Salmon Spawning Run at Lake Tahoe

When autumn arrives in the High Sierra and the beaches of Lake Tahoe shed their summer coat of sunbathers, something remarkable happens in a little creek about five miles south of Emerald Bay.

At the Taylor Creek Visitor Center, you can take a short stroll along an easy trail to the gravel banks of one of Lake Tahoe’s many small tributary streams.

Here, nearly everywhere you look, you’ll see hundreds of spawning kokanee salmon filling the shallows.

The kokanee — also known as landlocked sockeye — were introduced to Tahoe in the 1940s. Every year, tens of thousands of mature fish find their way out of the cold depths of the lake and up Taylor Creek to mate and die.

Although more than 60 streams feed Lake Tahoe, the great majority of kokanee — around 95 percent — are born and spawn in Taylor Creek, which has a silt-free flow and well-sorted gravel beds that provide good conditions for the salmon to create their nests, called redds.

Farther down the path, you’ll enter what’s called the stream profile chamber, a small museum with a bank of tall windows where you can watch what’s going on beneath the surface of Taylor Creek.

With so many sex-crazed fish confined in a shallow creek, you would expect to see natural predators attracted by the easy pickings and you would be right.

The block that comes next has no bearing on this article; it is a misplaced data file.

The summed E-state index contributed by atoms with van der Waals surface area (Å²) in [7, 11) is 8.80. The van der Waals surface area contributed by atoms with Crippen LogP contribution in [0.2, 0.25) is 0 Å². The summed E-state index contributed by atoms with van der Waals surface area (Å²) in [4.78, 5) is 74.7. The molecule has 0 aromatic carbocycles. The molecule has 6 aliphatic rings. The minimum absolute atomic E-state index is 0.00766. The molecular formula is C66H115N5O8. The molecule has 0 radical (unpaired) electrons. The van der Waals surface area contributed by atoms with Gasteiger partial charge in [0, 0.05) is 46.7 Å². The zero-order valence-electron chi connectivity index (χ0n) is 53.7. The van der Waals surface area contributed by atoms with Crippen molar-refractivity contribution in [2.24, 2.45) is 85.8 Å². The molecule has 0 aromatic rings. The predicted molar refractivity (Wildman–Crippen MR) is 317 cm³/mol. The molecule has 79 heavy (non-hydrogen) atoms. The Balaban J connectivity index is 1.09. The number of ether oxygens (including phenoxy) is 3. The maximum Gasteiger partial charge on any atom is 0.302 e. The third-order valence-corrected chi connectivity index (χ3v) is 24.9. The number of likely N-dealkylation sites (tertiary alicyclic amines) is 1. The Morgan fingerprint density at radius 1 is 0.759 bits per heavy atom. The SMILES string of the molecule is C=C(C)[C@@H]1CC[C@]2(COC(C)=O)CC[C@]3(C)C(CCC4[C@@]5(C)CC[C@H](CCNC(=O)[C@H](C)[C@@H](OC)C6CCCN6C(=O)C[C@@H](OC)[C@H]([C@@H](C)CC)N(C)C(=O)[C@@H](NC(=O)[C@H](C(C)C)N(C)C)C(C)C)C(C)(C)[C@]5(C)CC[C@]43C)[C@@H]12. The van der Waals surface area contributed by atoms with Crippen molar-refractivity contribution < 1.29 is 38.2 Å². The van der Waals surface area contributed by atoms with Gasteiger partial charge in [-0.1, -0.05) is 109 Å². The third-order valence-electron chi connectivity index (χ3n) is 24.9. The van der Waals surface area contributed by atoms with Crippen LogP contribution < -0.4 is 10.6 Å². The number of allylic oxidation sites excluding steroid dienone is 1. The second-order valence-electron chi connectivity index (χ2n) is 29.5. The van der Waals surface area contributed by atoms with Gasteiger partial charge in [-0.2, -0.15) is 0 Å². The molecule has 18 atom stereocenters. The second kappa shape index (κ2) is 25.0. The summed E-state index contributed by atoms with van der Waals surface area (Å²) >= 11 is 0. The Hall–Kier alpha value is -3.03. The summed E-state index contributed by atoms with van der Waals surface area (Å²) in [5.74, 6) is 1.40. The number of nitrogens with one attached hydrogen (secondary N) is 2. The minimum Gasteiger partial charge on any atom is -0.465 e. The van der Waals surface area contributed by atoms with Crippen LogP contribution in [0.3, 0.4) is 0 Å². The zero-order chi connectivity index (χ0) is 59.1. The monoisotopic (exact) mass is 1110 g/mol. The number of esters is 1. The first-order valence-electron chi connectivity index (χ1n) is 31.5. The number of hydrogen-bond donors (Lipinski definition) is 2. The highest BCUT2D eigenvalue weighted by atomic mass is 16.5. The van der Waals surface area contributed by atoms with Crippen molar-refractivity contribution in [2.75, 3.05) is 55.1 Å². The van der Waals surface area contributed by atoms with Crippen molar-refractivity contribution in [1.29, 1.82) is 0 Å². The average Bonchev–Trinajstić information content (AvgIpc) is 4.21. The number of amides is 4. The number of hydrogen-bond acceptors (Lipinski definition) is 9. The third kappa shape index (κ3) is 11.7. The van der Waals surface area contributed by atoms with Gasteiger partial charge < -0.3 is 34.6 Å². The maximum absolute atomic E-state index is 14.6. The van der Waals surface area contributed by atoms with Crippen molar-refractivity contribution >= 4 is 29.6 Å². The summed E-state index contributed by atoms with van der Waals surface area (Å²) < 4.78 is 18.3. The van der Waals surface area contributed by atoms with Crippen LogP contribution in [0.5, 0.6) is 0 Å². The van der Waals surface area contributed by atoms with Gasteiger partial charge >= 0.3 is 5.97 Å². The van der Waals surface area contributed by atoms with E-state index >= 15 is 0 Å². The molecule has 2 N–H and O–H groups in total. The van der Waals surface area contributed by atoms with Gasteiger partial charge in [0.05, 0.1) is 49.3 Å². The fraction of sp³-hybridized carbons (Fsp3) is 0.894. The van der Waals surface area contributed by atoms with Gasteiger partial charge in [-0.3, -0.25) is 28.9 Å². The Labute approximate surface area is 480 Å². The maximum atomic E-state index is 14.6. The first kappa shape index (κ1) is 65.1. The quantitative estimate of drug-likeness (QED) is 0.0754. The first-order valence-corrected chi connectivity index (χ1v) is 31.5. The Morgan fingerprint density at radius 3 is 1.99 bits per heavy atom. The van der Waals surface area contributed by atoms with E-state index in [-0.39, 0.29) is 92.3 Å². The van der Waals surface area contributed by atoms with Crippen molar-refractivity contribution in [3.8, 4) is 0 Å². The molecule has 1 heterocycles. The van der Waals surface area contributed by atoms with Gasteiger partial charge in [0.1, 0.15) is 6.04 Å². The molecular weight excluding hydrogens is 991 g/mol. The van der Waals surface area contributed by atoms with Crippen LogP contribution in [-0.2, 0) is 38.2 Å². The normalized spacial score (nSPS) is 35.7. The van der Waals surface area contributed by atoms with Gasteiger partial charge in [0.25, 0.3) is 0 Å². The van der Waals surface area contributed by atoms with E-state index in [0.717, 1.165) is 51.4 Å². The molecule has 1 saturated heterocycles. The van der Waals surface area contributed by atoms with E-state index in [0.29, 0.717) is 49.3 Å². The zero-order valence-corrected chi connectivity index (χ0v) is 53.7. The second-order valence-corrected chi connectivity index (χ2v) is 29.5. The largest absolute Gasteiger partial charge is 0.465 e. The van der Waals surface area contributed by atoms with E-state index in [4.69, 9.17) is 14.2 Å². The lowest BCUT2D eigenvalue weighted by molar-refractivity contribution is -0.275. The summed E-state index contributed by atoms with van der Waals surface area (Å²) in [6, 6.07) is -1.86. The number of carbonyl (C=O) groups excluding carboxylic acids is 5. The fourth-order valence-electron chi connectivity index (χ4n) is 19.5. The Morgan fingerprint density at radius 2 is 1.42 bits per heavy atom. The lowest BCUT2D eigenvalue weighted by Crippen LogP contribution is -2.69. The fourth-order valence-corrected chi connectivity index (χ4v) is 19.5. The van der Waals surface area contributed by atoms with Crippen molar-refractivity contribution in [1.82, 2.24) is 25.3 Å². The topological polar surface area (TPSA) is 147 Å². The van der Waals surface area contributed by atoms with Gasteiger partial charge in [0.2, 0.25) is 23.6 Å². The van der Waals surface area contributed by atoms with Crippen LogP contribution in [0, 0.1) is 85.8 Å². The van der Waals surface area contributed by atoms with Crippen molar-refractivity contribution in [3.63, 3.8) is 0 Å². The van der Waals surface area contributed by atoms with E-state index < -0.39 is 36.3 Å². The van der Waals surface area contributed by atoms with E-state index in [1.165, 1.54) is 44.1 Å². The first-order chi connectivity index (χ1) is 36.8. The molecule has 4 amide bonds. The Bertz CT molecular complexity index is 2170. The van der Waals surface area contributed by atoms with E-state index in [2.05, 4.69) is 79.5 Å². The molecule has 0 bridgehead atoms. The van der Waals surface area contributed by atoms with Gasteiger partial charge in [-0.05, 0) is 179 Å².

You may encounter a California black bear crossing the stream or the trail and you should keep well away if you do — but don’t run. Black bears (whose fur is often blond or brown, despite their name) would much rather fish than fight and you don’t want to distract them from that purpose.

The salmon you see here in October will be long-dead when their small-fry progeny emerge from the gravel in February.

After years spent swimming free in the boundless depths of Lake Tahoe, they’re biologically driven to make the fatal trip up their river of no return to go out in a blaze of crimson glory, an appropriate fate in this season of color and melancholy.


Taylor Creek Visitor Center